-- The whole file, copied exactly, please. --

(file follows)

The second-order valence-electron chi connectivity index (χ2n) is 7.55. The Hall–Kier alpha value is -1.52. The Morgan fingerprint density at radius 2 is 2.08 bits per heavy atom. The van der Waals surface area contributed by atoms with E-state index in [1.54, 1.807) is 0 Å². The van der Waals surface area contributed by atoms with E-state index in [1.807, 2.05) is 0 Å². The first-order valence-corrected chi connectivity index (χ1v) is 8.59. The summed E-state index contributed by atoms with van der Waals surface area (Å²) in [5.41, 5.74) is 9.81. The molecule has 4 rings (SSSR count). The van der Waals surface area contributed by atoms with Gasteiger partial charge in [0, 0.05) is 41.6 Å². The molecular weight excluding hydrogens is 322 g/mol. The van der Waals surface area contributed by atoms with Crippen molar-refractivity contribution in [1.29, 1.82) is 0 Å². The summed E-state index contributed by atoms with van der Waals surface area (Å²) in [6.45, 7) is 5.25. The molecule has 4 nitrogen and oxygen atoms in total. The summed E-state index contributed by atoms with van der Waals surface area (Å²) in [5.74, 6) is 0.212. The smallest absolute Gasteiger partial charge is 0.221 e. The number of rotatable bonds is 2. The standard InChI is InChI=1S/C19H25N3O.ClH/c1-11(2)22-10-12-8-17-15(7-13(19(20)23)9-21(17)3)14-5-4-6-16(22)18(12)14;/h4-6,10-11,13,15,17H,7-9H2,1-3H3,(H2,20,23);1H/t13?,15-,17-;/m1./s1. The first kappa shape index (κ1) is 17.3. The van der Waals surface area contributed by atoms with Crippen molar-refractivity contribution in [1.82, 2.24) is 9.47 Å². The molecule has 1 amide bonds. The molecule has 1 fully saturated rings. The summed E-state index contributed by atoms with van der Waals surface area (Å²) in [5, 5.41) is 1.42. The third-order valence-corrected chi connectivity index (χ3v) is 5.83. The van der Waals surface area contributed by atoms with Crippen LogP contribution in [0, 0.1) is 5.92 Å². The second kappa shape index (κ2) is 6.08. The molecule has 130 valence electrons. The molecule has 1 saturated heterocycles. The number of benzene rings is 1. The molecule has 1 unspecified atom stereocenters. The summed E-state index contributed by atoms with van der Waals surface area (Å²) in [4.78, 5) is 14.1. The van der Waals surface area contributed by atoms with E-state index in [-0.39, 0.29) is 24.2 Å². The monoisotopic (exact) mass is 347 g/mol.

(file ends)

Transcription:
The second-order valence-electron chi connectivity index (χ2n) is 7.55. The Hall–Kier alpha value is -1.52. The Morgan fingerprint density at radius 2 is 2.08 bits per heavy atom. The van der Waals surface area contributed by atoms with E-state index in [1.54, 1.807) is 0 Å². The van der Waals surface area contributed by atoms with E-state index in [1.807, 2.05) is 0 Å². The first-order valence-corrected chi connectivity index (χ1v) is 8.59. The summed E-state index contributed by atoms with van der Waals surface area (Å²) in [5.41, 5.74) is 9.81. The molecule has 4 rings (SSSR count). The van der Waals surface area contributed by atoms with Gasteiger partial charge in [0, 0.05) is 41.6 Å². The molecular weight excluding hydrogens is 322 g/mol. The van der Waals surface area contributed by atoms with Crippen molar-refractivity contribution in [1.29, 1.82) is 0 Å². The summed E-state index contributed by atoms with van der Waals surface area (Å²) in [6.45, 7) is 5.25. The molecule has 4 nitrogen and oxygen atoms in total. The summed E-state index contributed by atoms with van der Waals surface area (Å²) in [5.74, 6) is 0.212. The smallest absolute Gasteiger partial charge is 0.221 e. The number of rotatable bonds is 2. The standard InChI is InChI=1S/C19H25N3O.ClH/c1-11(2)22-10-12-8-17-15(7-13(19(20)23)9-21(17)3)14-5-4-6-16(22)18(12)14;/h4-6,10-11,13,15,17H,7-9H2,1-3H3,(H2,20,23);1H/t13?,15-,17-;/m1./s1. The first kappa shape index (κ1) is 17.3. The van der Waals surface area contributed by atoms with Crippen molar-refractivity contribution in [1.82, 2.24) is 9.47 Å². The molecule has 1 amide bonds. The molecule has 1 fully saturated rings. The summed E-state index contributed by atoms with van der Waals surface area (Å²) in [5, 5.41) is 1.42. The third-order valence-corrected chi connectivity index (χ3v) is 5.83. The van der Waals surface area contributed by atoms with Crippen LogP contribution in [0, 0.1) is 5.92 Å². The second kappa shape index (κ2) is 6.08. The molecule has 130 valence electrons. The molecule has 1 saturated heterocycles. The number of benzene rings is 1. The molecule has 1 unspecified atom stereocenters. The summed E-state index contributed by atoms with van der Waals surface area (Å²) in [4.78, 5) is 14.1. The van der Waals surface area contributed by atoms with E-state index in [-0.39, 0.29) is 24.2 Å². The monoisotopic (exact) mass is 347 g/mol.